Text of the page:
Among those Bultman profiles is Vaclav Maly, a Catholic priest stripped of his clerical duties by the Czechoslovak government. While working at a variety of manual jobs, including stoking a furnace at a Prague hotel, Maly was hounded by the secret police, beaten, and imprisoned. But he helped found Civic Forum, the dissident group that led the final struggle against the communist regime.

A previously unsung heroine was Brigitta Treetz, a participant in an East German church that served as a forum for political agitation as well as evangelism. She was a quiet activist, helping to organize a discussion group that, Bultman explains, “struggled together over how to apply the Christian faith to life in East Germany.” She participated in peace prayers, handed out fliers, and finally joined the Leipzig demonstrations that triggered the toppling of the East German dictatorship.

Perhaps the most dramatic story involves Romanian pastor Laszlo Tokes, whose struggle ignited the revolt that overthrew the murderous Ceausescu regime. But Tokes’s tale is best told in his own words in a new book, The Fall of Tyrants. His story of courage should embolden those of us who have never faced the threat of death as we face challenges in our walks of faith.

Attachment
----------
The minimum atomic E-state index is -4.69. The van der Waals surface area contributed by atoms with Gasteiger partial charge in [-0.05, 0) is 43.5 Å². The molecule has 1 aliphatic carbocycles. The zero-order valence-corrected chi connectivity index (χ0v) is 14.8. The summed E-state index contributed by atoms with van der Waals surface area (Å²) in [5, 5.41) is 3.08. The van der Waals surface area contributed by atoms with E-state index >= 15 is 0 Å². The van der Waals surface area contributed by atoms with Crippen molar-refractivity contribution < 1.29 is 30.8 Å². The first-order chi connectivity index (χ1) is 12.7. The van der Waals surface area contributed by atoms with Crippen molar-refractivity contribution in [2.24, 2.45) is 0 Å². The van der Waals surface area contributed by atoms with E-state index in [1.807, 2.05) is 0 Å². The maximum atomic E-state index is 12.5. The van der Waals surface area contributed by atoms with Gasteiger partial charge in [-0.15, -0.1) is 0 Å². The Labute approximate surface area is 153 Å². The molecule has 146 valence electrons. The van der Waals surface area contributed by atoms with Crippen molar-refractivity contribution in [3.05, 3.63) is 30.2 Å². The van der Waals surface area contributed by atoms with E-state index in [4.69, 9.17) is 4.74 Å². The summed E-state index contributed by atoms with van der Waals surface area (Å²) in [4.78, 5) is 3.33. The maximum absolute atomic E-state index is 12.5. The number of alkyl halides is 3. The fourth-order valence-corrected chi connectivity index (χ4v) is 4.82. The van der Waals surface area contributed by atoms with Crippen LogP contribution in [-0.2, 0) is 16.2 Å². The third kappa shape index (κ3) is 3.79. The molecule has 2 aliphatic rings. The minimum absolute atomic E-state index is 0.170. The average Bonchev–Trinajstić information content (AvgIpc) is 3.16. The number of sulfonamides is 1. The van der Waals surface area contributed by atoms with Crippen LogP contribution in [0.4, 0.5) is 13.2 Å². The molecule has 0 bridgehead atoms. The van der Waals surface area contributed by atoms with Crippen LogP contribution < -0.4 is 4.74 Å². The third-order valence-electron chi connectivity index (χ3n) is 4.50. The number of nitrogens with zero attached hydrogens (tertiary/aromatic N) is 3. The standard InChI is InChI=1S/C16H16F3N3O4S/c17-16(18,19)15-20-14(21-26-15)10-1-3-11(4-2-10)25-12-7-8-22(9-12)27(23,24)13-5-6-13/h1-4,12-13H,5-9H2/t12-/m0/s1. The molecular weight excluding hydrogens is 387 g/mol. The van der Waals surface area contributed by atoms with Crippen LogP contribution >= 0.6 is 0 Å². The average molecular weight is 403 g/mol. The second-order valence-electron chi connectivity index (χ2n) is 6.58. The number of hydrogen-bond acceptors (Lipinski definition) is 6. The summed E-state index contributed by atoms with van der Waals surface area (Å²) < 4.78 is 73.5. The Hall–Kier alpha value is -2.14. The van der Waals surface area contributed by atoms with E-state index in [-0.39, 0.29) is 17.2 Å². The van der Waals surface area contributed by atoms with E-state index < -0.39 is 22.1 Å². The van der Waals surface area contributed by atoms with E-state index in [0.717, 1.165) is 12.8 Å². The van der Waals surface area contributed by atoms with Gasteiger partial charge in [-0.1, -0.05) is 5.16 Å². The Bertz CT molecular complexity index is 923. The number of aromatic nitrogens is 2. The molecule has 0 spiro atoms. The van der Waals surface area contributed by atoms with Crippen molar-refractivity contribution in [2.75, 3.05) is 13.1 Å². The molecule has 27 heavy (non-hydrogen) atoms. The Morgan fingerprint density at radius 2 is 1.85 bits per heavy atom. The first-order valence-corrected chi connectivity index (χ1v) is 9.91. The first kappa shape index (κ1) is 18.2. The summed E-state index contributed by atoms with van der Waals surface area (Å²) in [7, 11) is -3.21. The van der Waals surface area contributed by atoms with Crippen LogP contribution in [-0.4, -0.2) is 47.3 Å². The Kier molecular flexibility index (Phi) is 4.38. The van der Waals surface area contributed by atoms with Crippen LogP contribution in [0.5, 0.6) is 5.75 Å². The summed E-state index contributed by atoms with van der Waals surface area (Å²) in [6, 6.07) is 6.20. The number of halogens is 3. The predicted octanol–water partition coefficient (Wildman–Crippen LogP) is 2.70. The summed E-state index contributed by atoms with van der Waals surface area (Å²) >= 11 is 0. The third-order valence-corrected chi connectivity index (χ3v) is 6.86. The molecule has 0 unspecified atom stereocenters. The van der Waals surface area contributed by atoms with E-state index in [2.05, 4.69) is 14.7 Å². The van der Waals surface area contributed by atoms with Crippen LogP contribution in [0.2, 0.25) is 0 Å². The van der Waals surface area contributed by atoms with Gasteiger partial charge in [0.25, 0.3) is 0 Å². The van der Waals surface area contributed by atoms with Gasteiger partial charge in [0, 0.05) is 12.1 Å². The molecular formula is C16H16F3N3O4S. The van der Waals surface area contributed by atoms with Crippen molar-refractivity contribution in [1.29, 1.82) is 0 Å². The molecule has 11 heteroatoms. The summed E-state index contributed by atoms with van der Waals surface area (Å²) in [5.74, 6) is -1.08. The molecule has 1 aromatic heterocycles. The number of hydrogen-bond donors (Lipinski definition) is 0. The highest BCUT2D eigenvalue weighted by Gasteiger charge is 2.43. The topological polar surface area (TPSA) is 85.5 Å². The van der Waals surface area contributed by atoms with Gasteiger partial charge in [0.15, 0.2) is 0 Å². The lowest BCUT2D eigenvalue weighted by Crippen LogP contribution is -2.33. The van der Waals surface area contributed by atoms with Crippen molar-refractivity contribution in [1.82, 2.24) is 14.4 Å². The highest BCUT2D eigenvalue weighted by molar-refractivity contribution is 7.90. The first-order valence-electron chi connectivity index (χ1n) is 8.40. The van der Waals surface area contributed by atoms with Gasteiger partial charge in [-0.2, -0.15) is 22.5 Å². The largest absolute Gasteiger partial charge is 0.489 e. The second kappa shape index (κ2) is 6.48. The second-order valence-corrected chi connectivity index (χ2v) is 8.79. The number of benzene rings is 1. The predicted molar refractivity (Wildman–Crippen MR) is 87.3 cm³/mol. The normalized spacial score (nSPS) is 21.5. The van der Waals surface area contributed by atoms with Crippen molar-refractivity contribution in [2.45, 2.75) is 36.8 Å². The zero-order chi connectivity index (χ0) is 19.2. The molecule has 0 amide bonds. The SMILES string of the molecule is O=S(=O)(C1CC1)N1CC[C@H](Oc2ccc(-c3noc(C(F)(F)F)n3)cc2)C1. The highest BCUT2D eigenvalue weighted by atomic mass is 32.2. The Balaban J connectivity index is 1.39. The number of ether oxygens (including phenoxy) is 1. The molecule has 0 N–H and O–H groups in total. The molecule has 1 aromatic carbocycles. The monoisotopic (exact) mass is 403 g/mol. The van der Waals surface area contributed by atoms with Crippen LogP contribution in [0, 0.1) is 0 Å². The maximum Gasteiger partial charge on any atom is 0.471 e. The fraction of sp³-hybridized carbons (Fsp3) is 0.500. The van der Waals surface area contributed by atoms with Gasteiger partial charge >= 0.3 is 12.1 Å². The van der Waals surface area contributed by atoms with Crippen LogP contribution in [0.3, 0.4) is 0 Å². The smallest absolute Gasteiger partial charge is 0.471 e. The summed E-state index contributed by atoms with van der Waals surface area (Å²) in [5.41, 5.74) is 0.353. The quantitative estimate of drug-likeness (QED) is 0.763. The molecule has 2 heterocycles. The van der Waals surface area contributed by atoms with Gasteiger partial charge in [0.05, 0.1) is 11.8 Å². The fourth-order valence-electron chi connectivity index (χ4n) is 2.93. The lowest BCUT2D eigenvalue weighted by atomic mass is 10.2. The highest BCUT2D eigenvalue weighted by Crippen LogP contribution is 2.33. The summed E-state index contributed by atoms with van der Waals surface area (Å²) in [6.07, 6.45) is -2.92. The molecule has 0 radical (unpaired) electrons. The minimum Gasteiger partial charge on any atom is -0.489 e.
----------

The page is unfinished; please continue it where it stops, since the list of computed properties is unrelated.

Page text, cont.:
Salting The Revolution

More ambitious than Revolution byCandlelight is Niels Nielsen’s Revolutions in Eastern Europe. He looks not at individual personalities, but at the broader impact of religion—Christianity’s spiritual challenge and the organized church’s activities—on totalitarian societies. Although this approach lacks some of the personal drama of Bultman’s book, it yields a fuller understanding as to why 1989 happened and what role religion played.

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Nielsen offers an honest, not triumphalist, account. “This book,” he writes, “does not argue that faith in God was the only factor or that it always had positive consequences—only that it often was crucial in opening the way to freedom without violence.”